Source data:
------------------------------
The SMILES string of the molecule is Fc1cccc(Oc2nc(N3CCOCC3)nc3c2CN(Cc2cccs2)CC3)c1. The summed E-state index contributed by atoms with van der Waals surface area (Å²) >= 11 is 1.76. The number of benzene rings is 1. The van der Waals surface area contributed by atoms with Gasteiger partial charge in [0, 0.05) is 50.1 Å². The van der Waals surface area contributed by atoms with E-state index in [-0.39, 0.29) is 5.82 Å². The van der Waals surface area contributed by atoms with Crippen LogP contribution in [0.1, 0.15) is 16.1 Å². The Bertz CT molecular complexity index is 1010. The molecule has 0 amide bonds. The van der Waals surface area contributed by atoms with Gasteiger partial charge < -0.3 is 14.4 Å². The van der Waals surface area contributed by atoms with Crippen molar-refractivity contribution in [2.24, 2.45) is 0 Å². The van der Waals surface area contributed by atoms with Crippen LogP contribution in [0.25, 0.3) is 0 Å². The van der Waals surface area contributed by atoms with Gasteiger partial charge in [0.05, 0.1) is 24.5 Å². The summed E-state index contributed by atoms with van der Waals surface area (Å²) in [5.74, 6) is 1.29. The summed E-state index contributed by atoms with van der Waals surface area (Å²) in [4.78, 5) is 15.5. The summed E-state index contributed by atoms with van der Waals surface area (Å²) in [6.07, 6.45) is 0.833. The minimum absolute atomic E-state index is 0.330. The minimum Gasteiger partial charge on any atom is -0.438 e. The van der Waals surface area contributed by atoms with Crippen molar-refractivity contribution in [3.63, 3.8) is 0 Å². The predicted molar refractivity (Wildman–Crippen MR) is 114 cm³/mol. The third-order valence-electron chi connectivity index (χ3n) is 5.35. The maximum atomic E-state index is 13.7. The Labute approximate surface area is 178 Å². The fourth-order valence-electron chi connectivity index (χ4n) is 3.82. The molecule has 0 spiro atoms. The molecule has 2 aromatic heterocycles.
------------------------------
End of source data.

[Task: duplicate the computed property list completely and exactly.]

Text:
The SMILES string of the molecule is Fc1cccc(Oc2nc(N3CCOCC3)nc3c2CN(Cc2cccs2)CC3)c1. The summed E-state index contributed by atoms with van der Waals surface area (Å²) >= 11 is 1.76. The number of benzene rings is 1. The van der Waals surface area contributed by atoms with Gasteiger partial charge in [0, 0.05) is 50.1 Å². The van der Waals surface area contributed by atoms with E-state index in [-0.39, 0.29) is 5.82 Å². The van der Waals surface area contributed by atoms with Crippen LogP contribution in [0.1, 0.15) is 16.1 Å². The Bertz CT molecular complexity index is 1010. The molecule has 0 amide bonds. The van der Waals surface area contributed by atoms with Gasteiger partial charge < -0.3 is 14.4 Å². The van der Waals surface area contributed by atoms with Crippen molar-refractivity contribution in [2.24, 2.45) is 0 Å². The van der Waals surface area contributed by atoms with Crippen LogP contribution in [0.25, 0.3) is 0 Å². The van der Waals surface area contributed by atoms with Gasteiger partial charge in [0.05, 0.1) is 24.5 Å². The summed E-state index contributed by atoms with van der Waals surface area (Å²) in [5.74, 6) is 1.29. The summed E-state index contributed by atoms with van der Waals surface area (Å²) in [4.78, 5) is 15.5. The summed E-state index contributed by atoms with van der Waals surface area (Å²) in [6.07, 6.45) is 0.833. The minimum absolute atomic E-state index is 0.330. The minimum Gasteiger partial charge on any atom is -0.438 e. The van der Waals surface area contributed by atoms with Crippen molar-refractivity contribution in [3.63, 3.8) is 0 Å². The predicted molar refractivity (Wildman–Crippen MR) is 114 cm³/mol. The third-order valence-electron chi connectivity index (χ3n) is 5.35. The maximum atomic E-state index is 13.7. The Labute approximate surface area is 178 Å². The fourth-order valence-electron chi connectivity index (χ4n) is 3.82. The molecule has 0 spiro atoms. The molecule has 2 aromatic heterocycles.